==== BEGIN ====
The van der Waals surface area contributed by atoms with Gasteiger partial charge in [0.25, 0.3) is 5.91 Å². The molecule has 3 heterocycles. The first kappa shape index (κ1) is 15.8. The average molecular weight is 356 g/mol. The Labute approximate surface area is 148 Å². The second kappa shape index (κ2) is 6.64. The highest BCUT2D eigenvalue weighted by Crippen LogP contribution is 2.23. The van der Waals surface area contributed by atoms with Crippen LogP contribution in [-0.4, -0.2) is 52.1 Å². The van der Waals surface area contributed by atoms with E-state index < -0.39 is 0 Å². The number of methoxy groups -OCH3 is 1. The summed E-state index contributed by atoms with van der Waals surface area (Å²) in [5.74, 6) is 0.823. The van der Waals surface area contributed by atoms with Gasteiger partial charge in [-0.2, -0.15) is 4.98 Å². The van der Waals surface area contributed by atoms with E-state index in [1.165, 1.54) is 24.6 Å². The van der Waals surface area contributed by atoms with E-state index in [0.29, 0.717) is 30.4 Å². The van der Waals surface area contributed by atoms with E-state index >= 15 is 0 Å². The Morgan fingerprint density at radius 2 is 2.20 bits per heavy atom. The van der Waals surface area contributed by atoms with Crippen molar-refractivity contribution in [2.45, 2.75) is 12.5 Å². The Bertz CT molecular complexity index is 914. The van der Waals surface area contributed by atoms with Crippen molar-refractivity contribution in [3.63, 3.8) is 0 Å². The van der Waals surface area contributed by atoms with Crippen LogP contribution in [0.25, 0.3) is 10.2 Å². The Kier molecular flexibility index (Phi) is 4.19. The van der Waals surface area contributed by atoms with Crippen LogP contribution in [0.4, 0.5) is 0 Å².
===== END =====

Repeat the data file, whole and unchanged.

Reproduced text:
The van der Waals surface area contributed by atoms with Gasteiger partial charge in [0.25, 0.3) is 5.91 Å². The molecule has 3 heterocycles. The first kappa shape index (κ1) is 15.8. The average molecular weight is 356 g/mol. The Labute approximate surface area is 148 Å². The second kappa shape index (κ2) is 6.64. The highest BCUT2D eigenvalue weighted by Crippen LogP contribution is 2.23. The van der Waals surface area contributed by atoms with Crippen LogP contribution in [-0.4, -0.2) is 52.1 Å². The van der Waals surface area contributed by atoms with E-state index < -0.39 is 0 Å². The number of methoxy groups -OCH3 is 1. The summed E-state index contributed by atoms with van der Waals surface area (Å²) in [5.74, 6) is 0.823. The van der Waals surface area contributed by atoms with Gasteiger partial charge in [-0.2, -0.15) is 4.98 Å². The van der Waals surface area contributed by atoms with E-state index in [1.165, 1.54) is 24.6 Å². The van der Waals surface area contributed by atoms with E-state index in [0.29, 0.717) is 30.4 Å². The van der Waals surface area contributed by atoms with E-state index >= 15 is 0 Å². The Morgan fingerprint density at radius 2 is 2.20 bits per heavy atom. The van der Waals surface area contributed by atoms with Crippen molar-refractivity contribution in [2.45, 2.75) is 12.5 Å². The Bertz CT molecular complexity index is 914. The van der Waals surface area contributed by atoms with Crippen molar-refractivity contribution in [3.63, 3.8) is 0 Å². The van der Waals surface area contributed by atoms with Crippen LogP contribution in [0.25, 0.3) is 10.2 Å². The Kier molecular flexibility index (Phi) is 4.19. The van der Waals surface area contributed by atoms with Crippen LogP contribution in [0.4, 0.5) is 0 Å².